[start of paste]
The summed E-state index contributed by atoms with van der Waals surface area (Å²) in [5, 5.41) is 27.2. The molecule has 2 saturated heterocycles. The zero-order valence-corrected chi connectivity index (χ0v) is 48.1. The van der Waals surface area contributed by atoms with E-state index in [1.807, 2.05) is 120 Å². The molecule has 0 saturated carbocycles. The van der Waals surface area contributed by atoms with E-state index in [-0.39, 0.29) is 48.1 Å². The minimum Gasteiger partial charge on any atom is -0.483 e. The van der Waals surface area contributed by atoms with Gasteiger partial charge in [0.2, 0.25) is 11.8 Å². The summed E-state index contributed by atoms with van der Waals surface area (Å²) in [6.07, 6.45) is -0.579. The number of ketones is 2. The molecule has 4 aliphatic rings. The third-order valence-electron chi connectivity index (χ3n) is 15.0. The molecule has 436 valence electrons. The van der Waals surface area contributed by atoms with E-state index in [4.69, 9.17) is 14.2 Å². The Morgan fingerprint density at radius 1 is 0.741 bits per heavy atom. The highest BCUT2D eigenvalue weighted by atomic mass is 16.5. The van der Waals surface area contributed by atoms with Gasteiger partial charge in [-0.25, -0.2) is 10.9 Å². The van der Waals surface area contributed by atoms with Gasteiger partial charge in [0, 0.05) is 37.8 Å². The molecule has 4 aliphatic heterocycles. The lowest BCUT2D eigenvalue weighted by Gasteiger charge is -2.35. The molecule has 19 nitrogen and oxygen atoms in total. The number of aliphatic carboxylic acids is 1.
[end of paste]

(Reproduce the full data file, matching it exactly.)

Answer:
The summed E-state index contributed by atoms with van der Waals surface area (Å²) in [5, 5.41) is 27.2. The molecule has 2 saturated heterocycles. The zero-order valence-corrected chi connectivity index (χ0v) is 48.1. The van der Waals surface area contributed by atoms with E-state index in [1.807, 2.05) is 120 Å². The molecule has 0 saturated carbocycles. The van der Waals surface area contributed by atoms with E-state index in [-0.39, 0.29) is 48.1 Å². The minimum Gasteiger partial charge on any atom is -0.483 e. The van der Waals surface area contributed by atoms with Gasteiger partial charge in [0.2, 0.25) is 11.8 Å². The summed E-state index contributed by atoms with van der Waals surface area (Å²) in [6.07, 6.45) is -0.579. The number of ketones is 2. The molecule has 4 aliphatic rings. The third-order valence-electron chi connectivity index (χ3n) is 15.0. The molecule has 436 valence electrons. The van der Waals surface area contributed by atoms with E-state index in [4.69, 9.17) is 14.2 Å². The Morgan fingerprint density at radius 1 is 0.741 bits per heavy atom. The highest BCUT2D eigenvalue weighted by atomic mass is 16.5. The van der Waals surface area contributed by atoms with Gasteiger partial charge in [-0.25, -0.2) is 10.9 Å². The van der Waals surface area contributed by atoms with Gasteiger partial charge in [0, 0.05) is 37.8 Å². The molecule has 4 aliphatic heterocycles. The lowest BCUT2D eigenvalue weighted by Gasteiger charge is -2.35. The molecule has 19 nitrogen and oxygen atoms in total. The number of aliphatic carboxylic acids is 1.